“Arena” is the debut novel by Holly Jennings, another subscription pick by my bookstore. “Arena” sat on my bookshelf for several months after coming home from the bookstore. The opening blurb on the inside cover reads, “EVERY WEEK, KALI LING FIGHTS TO THE DEATH ON NATIONAL TV. SHE’S DIED HUNDREDS OF TIMES. AND IT NEVER GETS EASIER…..”. After it stops shouting, you are informed how she is part of a Virtual Gaming League, competing in the premier tournament of the season. “And though their weapons and armor are digital, the pain is real”. And this is about where I tuned out and the book was closed and left unread. When it came time to pack reading material for a family vacation, I was looking for some relatively light reading and I came back to this book. My bookstore subscription picks have a consistent record for being good reads so with a back up book chosen as well, “Arena” came along.
In the near future virtual gaming has become nationally televised sports with teams and sponsors for a wide genre of games in different leagues. Gaming athletes physically enter pods and their avatar enters virtual realms to be watched by millions as they compete in real time against each other. For some reason the gamers physically feel everything that happens to them in game and thus experience death over and over again.
Like current professional sport leagues, there is drug testing but here in the highest level of game play, with the rich sponsors, drug testing is one of those pesky things the athletes don’t have to worry about. What is important is going out to the clubs and projecting the image of the team, doing sponsor events and participating in generating multi-media frenzy for the team. Feeding the fans and ensuring eyes glued to screens when the team plays.
During game play the gamer athletes enter the virtual world where everything seems hyper-real; the warmth of the sun beating down making you sweat in your armor, the sound and feel of the wind rushing past in the high grasses, the scent of lavender, and then the pain of weapons tearing into you are possibly disembowled/beheaded/dismembered or just incapacitated in some way. Freshly back from death, the gamers hold press conferences and then head out to the clubs for a night of being seen and par-taking in substances to liven up the real world.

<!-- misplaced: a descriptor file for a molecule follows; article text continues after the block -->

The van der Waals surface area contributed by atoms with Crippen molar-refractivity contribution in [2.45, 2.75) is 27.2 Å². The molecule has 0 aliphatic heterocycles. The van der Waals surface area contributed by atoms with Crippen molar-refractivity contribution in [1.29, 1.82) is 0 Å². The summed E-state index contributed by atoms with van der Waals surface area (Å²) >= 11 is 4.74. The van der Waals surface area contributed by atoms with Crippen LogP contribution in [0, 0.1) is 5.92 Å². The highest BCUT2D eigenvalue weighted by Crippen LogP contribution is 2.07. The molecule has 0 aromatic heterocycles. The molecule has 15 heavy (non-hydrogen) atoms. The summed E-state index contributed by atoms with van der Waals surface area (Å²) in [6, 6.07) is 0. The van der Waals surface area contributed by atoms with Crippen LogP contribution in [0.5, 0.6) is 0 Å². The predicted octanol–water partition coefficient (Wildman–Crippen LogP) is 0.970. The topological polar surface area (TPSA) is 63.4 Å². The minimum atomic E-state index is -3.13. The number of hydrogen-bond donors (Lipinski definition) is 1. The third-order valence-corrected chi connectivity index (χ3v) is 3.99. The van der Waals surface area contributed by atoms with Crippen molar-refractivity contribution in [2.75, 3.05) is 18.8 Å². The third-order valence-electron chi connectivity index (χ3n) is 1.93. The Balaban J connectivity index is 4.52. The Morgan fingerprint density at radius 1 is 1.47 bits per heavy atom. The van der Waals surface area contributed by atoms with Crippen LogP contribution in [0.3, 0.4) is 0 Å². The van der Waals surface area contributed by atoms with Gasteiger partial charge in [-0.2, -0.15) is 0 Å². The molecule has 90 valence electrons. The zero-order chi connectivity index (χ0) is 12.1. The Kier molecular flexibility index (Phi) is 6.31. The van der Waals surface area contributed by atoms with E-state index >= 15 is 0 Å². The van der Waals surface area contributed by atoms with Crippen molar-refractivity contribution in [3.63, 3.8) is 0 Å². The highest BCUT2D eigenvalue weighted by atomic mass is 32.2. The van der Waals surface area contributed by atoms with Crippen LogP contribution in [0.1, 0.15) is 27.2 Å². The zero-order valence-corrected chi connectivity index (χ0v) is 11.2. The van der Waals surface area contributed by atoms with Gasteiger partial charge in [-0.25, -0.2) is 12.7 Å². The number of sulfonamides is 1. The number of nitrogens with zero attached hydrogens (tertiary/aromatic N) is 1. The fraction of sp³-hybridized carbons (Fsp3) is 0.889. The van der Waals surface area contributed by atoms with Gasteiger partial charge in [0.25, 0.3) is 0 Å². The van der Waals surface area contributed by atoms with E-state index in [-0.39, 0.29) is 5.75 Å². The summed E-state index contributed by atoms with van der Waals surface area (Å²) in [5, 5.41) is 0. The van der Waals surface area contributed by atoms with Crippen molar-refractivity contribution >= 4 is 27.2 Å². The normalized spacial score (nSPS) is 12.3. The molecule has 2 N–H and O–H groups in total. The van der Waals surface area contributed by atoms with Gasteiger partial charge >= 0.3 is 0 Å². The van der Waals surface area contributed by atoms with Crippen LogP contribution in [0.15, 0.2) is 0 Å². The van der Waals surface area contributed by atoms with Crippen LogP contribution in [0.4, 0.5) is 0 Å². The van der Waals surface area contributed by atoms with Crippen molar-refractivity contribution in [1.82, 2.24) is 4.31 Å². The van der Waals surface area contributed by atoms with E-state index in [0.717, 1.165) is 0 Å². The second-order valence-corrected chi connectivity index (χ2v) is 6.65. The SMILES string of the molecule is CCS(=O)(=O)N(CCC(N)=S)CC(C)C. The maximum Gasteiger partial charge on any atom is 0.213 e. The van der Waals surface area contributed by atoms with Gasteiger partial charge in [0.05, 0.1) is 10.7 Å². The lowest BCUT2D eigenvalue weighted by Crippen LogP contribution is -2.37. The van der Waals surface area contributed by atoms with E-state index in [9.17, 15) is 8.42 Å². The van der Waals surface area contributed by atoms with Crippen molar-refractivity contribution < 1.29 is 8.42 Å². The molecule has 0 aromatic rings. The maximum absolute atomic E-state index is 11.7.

Enter Kali Ling, a life-long gamer who has made her dreams come true by entering the big leagues. Kali is a member of the 5 wo/man Team Defiance, who find themselves on the losing side for the first time in the final game of the pre-season, as they now head into tournaments for the Rage-Alternate Gladiatorial Events (RAGE). In this tournament, two teams enter the virtual gaming field and attempt to capture the fortress of the opposing team by using stealth and skill, ultimately hacking at each other with medieval weapons for the win. Unique in the fact that they have a higher female to male ratio than other teams and highly favored to be the top seed in the tournament, it is a sore blow to find themselves in the “losers” bracket because of this loss.
Kali and the team captain, Nathan, have been hooking up on the side and this night is no different as the two leave the club. To help him pass out more easily, Nathan take one more substance as the two finally settle in for bed. Hours later, Kali wakes to the horror of Nathan’s corpse beside her. His death written off as a previously unknown heart defect with no mention of the involvement of drugs. And so begins a downward spiral of guilt and anger for Kali.
The team must move forward or forfeit and with so much money riding on the line, quitting isn’t an option. Kali is assigned team captain, a new member, Rooke, is found and Kali is sent to the team psychologist to make sure she is coping properly. Eaten with shame for her part in Nathan’s death and dealing with anger at the league and system for making Nathan essentially disappear, Kali starts misusing medication and losing herself in the digital world, as she disconnects from the real one.
From the first meeting, Rooke rubs Kali the wrong way and she pushes back out of resentment. Rooke, struggling with his own secrets, sees the warning signs in Kali and in his own way tries to reach out to her. Complicating the issue is that the team marketing department has decided to push Kali and Rooke as a new “couple” in advertising for Team Defiance. It’s not too hard to figure out where the story goes from here.
“Arena” was an fun read. The plot device of virtual gaming leagues and virtual addiction felt like possible predictors of our future. Fluffy enough for vacation, engaging enough that I quickly plowed through it, enjoyable for giving me a romantic subplot with attractive people in peak physical performance and satisfying in a happy ending. I debated between 3 and 4 stars and honestly it’s more like a 3.5. What ultimately took the score down was a lot of repetitive descriptions, especially each time the characters entered the virtual world, and predictable plot. Won’t be at the top of my future recommendation lists but depending on what you are looking for, I’d put in a good word for the book.